JAY — More than 25 residents attended a special town meeting Monday and approved the town establishing a tax club.

Only Selectperson Judy Diaz opposed.

“I don’t think we have done our job with revenue and expenses,” she said. “We should have made harder decisions.”

The tax club would allow property owners to make monthly tax payments on their primary and legal residences without accruing interest from October to May. No interest would be charged as long as taxpayers stayed current.

Several towns have tax clubs, including Dixfield, Town Manager Shiloh LaFreniere said.

Given a $3.85 jump in the tax rate this year and only about two months for taxpayers to prepare for such an increase, the club is expected to help property owners stretch their payments out over eight months.


“Considering how high the taxes are, it probably is a pretty good idea” to establish the club, resident Bill Calden said.

Under the club rules, the taxpayer would have to agree to pay specified monthly payments to the town based on the property owner’s tax obligation for the current year’s taxes. The town would agree not to charge interest on timely payments made.

The agreement would automatically be terminated if two scheduled payments were late, and the taxpayer would become subject to the same due dates and interest rates as other taxpayers not participating in the tax club.

Only taxpayers who do not have any outstanding tax obligations are eligible to participate in the program. 

Taxpayers can begin signing up today to participate in the club.

At the end of the regular selectpersons meeting that followed the special town meeting, some residents voiced concerns about the need to cut spending.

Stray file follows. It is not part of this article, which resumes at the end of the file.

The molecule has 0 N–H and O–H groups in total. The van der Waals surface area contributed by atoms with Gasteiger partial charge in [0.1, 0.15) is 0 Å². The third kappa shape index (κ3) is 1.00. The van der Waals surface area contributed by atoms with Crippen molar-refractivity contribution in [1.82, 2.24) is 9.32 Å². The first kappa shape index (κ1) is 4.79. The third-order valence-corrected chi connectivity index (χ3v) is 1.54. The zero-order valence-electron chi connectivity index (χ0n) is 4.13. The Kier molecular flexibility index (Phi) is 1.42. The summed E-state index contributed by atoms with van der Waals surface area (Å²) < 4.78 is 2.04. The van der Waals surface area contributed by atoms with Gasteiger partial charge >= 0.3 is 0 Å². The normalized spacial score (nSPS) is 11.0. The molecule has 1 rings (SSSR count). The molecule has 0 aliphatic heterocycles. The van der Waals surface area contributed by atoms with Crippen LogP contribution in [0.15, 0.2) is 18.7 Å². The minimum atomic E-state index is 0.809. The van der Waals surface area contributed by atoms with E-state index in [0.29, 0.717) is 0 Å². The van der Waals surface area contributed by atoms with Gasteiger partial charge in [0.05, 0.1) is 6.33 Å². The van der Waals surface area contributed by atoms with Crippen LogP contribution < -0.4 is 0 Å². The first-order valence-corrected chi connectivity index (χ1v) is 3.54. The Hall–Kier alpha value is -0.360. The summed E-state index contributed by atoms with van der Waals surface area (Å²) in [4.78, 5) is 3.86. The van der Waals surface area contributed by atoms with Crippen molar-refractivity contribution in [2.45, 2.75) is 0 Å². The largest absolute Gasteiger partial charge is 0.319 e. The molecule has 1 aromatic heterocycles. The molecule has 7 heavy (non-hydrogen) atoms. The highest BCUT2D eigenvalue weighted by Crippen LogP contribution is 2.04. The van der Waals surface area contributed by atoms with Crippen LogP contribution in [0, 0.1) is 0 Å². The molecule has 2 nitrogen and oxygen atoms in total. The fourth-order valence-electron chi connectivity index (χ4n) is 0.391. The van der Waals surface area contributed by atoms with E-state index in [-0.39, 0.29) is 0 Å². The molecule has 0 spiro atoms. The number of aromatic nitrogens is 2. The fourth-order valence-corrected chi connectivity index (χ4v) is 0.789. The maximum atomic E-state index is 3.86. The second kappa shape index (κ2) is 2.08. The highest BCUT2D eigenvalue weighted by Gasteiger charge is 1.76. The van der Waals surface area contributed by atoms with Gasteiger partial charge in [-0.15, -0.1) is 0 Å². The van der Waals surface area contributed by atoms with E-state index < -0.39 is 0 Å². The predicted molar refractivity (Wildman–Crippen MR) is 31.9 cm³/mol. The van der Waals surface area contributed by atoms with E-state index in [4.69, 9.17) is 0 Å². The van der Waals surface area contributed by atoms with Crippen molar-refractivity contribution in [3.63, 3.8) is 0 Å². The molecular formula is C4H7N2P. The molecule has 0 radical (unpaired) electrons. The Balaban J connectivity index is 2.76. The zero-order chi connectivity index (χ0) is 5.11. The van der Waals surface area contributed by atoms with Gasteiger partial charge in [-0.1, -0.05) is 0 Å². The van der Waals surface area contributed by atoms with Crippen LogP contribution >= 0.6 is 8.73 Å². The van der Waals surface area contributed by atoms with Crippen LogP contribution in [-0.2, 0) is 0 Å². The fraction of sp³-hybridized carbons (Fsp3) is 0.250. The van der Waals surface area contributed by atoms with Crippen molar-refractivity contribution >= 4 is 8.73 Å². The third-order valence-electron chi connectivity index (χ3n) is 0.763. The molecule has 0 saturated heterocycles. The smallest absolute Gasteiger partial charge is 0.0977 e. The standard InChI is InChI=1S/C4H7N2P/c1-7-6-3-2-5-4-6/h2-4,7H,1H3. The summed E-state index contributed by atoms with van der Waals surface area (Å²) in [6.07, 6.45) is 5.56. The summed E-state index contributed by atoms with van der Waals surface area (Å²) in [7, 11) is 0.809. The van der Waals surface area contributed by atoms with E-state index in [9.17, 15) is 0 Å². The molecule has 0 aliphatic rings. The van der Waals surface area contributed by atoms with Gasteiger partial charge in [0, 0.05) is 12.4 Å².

Calden thanked town officials for the work they did to reduce spending this year but said more needs to be done. Officials, town department heads and the town’s Budget Committee cut the municipal budget by 10 percent this year.

“We’ve really got to take a step back,” he said. “We need to start making cuts, deep cuts.” 

He was not just talking about the town but Regional School Unit 73, as well, he said.

Services have to be reduced or cut, he said.

A private contractor could provide trash pickup for those residents who wanted it at their own expense, Calden said. Selectpersons last year went with a private contractor paid for through taxation.

Calden said private contractors could also provide other services, rather than town employees doing the work.


“We need to do more with less,” he said.  “We need to make deep cuts. I know they are unpopular, but they need to be made.”

Others agreed.

“I hate to say this,” he said, but if people running the town do not want to make deep cuts, then they should step aside and let others in who will make the cuts.

Employee contracts were put together years ago and wages, benefits and perks were put in, Diaz said. Those contracts expire June 30, 2017.

Selectpersons have been working the past several years to eliminate some of the perks, such as clothing allowances.

They went in a lot easier than they come out, Vice Chairman Tim DeMillo said.


Resident Clint Coolidge said it was the school budget that was the problem.

People were encouraged to attend budget meetings at all levels to let their voices be heard.

“It is not that side of the table,” resident Bob Richmond said referring to selectpersons and the school board. “It is this side (referring to voters.) They vote it all through.”


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